As summer approaches, winter has given way to spring in Boston

Boston Common (photo: DY)

Boston Common (photo: DY)

The brutal winter that we experienced here in Boston has finally given way to more civilized weather, even if piles of snow collected during January and February and deposited in designated snow removal areas have not fully melted.

Summer beckons, even though the temperature here remains very cool and spring-like. I’m not complaining — I can live with spring and fall weather very happily, thank you. But especially now that my classes are done and I’m finished grading exams and papers, I sort of expect it to be warmer.

Nevertheless, the cool, nice weather has made it comfortable to walk around a bit and take a few snapshots, which I’m happy to share with you.

Boston Common (photo: DY)

Boston Common (photo: DY)

This time of year triggers bouts of nostalgia for me. Thirty years ago, I graduated from NYU School of Law and began studying for the New York bar exam, a fun little ordeal I wrote about last year.

I had already accepted a position with New York City Legal Aid Society, fulfilling my wish to work as a public interest lawyer. First, however, I had to get through the summer bar study. I managed do to so, but not without feeling sorry for myself an awful lot of that time. In particular, as I wrestled with studying for the exam itself, I badly missed many of my best friends from law school, who took their talents across the country to start their legal careers.

Boston Common (photo: DY)

Boston Common (photo: DY)

My previous law school summers were memorable. I spent the summer after my second year working as a summer associate at a large corporate law firm in Chicago, an experience I wrote about in a post last year. It taught me a lesson that I share with many of my students: Sometimes experiences that help you eliminate options are as valuable as those that help you to create choices.

I spent the summer after my first year working at the New Jersey Public Defender’s office, while living in one of the NYU law dorms. Heh, one of the things I remember most about that summer was the opening of Steve’s Ice Cream in the Village. Steve’s was a Boston ice cream brand that popularized the practice of toppings hand mixed into your chosen flavor of ice cream. I was making the princely minimum wage that summer, and a chunk of those meager earnings went to Steve’s.

Robert Gould Shaw Memorial, Boston Common (Photo: DY)

Robert Gould Shaw Memorial, Boston Common, which calls out the Civil War story told in the movie “Glory” (Photo: DY)

Thirty-five years ago, I had finished my junior year at Valparaiso University. I spent a lot of time serving in a key Indiana volunteer role for the independent Presidential campaign of John B. Anderson, which I wrote about here last June. I also studied hard for the Law School Admissions Test, which I took that summer.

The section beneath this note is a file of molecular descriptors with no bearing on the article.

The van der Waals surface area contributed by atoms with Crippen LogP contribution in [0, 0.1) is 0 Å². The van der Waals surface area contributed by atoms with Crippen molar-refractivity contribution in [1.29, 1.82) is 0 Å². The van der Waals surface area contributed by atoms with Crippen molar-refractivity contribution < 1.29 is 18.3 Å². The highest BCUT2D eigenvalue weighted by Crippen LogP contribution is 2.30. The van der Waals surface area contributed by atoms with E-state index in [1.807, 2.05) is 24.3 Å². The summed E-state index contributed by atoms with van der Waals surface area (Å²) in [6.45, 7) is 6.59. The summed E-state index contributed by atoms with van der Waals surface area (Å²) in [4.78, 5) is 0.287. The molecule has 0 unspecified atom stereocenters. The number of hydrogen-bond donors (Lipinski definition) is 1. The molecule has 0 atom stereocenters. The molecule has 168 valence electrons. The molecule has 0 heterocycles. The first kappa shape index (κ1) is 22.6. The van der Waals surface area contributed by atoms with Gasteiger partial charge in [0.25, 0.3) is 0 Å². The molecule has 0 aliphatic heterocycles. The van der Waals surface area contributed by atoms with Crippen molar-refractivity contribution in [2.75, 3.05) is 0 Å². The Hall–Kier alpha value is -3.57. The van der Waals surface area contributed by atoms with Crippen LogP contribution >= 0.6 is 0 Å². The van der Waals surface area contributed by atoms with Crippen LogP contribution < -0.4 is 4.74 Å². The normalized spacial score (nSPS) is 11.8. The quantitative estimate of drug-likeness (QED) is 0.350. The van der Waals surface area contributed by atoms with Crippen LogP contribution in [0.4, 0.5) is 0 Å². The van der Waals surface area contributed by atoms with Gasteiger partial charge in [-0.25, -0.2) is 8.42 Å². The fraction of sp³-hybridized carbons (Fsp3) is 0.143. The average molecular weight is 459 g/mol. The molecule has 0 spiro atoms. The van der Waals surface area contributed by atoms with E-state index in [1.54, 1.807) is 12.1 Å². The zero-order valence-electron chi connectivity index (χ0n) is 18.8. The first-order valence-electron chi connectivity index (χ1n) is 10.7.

Boston Chinatown (Photo: DY)

In case you need a marker, you’re entering Chinatown, Boston (Photo: DY)

A few weeks after taking the LSAT, I would learn that I did well enough to have some attractive options for law school. Originally I had every intention of attending law school on the west coast, but NYU was too appealing to turn down.

Boston Chinatown (Photo: DY)

Cream puffs to die for in Chinatown, Boston (Photo: DY)

Since becoming a professor, most summers have been devoted in large part to various research and writing projects typically leading to the publication of articles in scholarly law journals. During the summer of 1998, for example, I did a lot of the spadework on my first article examining the legal and policy implications of workplace bullying, eventually published in 2000. It would prove to be a groundbreaking piece that helped to plant the seeds for a movement to enact workplace anti-bullying laws.

Boston Downtown Crossing (Photo: DY)

At night, this corridor in Downtown Crossing, Boston, looks like a step back in time (Photo: DY)

This summer I’ve been finishing up a piece on legal scholarship and “intellectual activism,” the latter being a term that I use to describe the process of engaging in research and analysis of a significant legal problem, designing proposed law reform and public policy responses, and then going into a more public mode with those proposals. It harnesses many of the experiences I’ve had and lessons I’ve learned over the past twenty or so years.

Of course, I also am grateful for the flexibility my job affords me to spend the summer working on a largely self-defined schedule. That very flexibility allows me the time to step out the door and take a few photos of this walkable city.

2 responses

  1. Great photos, David!! Lovely to see the streets and the Commons without the snow (finally).

  2. I love Boston, one of my favourite US cities

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